If you care about personal defense, you should care about the knife. If you choose to carry one, you ought to know how to use it. To know how to cut veggies in the kitchen is one thing, but to know how to defend yourself with it is another. But even if you don’t carry one, you’d do well to get some training in how to defend yourself against a knife. Yes, a gun can be an effective defensive tool, but you first need to get your gun out. Being able to perform a few simple movements (again, the FMA-based techniques can work for you if you have a knife in your hand, a club in your hand, or empty hands) to stave the initial attack, get to the outside, and buy you the time to get your gun out… well, there’s much to be said for such knowledge and ability.
I look forward to training with Chuck again.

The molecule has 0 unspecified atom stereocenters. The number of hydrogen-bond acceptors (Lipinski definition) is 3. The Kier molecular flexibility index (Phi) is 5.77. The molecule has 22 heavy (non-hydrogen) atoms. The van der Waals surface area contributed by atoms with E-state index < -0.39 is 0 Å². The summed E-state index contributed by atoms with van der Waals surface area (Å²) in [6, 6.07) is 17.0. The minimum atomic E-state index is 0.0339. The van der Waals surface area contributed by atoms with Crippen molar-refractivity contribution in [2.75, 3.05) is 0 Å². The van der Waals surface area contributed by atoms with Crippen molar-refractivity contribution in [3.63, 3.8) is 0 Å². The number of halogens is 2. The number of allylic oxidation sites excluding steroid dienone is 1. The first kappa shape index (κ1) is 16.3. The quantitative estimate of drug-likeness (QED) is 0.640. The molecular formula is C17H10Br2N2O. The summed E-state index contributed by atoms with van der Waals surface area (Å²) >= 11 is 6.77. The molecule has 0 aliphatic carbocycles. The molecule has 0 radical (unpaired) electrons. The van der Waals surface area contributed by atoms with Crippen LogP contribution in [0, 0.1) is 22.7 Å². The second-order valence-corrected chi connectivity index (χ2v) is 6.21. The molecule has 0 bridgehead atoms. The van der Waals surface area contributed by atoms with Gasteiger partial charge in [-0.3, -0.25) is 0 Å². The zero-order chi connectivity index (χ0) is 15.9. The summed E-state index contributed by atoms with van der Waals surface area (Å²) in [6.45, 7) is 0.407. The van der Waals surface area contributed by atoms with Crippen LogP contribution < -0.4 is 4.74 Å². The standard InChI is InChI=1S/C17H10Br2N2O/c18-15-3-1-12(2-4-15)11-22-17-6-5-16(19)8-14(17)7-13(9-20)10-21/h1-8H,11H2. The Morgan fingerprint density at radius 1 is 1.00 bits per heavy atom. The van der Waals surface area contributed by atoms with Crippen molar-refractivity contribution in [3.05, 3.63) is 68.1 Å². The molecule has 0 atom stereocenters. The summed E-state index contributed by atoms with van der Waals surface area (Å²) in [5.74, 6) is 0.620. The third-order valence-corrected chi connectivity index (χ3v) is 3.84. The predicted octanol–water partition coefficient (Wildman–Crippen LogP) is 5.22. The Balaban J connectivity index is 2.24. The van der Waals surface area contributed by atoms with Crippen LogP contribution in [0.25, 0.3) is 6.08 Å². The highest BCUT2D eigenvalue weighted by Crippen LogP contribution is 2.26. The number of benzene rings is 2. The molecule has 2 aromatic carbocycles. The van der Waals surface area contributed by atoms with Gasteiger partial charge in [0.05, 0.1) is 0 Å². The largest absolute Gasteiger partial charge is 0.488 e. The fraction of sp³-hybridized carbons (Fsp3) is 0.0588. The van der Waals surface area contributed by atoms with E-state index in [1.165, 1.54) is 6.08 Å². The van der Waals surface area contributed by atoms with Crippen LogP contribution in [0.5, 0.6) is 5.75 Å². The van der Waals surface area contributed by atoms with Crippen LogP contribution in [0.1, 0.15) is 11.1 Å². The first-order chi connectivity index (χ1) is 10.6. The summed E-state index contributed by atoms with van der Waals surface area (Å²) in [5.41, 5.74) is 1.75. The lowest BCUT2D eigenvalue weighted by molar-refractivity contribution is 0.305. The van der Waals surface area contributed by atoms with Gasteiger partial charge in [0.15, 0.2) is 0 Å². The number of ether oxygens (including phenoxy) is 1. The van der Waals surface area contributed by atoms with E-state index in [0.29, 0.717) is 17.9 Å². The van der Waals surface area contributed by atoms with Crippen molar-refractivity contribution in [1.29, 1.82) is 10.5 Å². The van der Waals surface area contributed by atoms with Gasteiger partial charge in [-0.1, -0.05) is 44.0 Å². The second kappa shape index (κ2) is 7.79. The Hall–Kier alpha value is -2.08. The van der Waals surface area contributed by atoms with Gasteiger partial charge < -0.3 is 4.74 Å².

On one final note, I’d like to give some love to my friend, Shawn Hatcher of Hatcher Knives. Shawn came out and was my training partner for the day. He was kind enough to fashion a trainer version of the REH out of some G10. We spent the afternoon beating each other up, overthinking together, and having a grand time. I must say, Chuck’s techniques are more directly suited for a forward-type grip, so I did use my Delica Trainers for much of the class. But I did use the REH trainer when I could to see how it would convey. Because the REH is designed with a reverse edge and also to typically be held in a reverse-grip, I found myself thinking WAY too much about technique application. But on the same token, most of Chuck’s techniques became even more ugly due to the hooking motion. Yes, some techniques wound up just striking the blunt back-edge of the REH, but as you followed through with the technique… yeah, fun stuff. Shawn took the REH home with him — going to add some “version 1.2″ refinements. The joys of custom knives! Shawn’s really evolving as a knife-maker, and if you’re in the market, you should give him a try.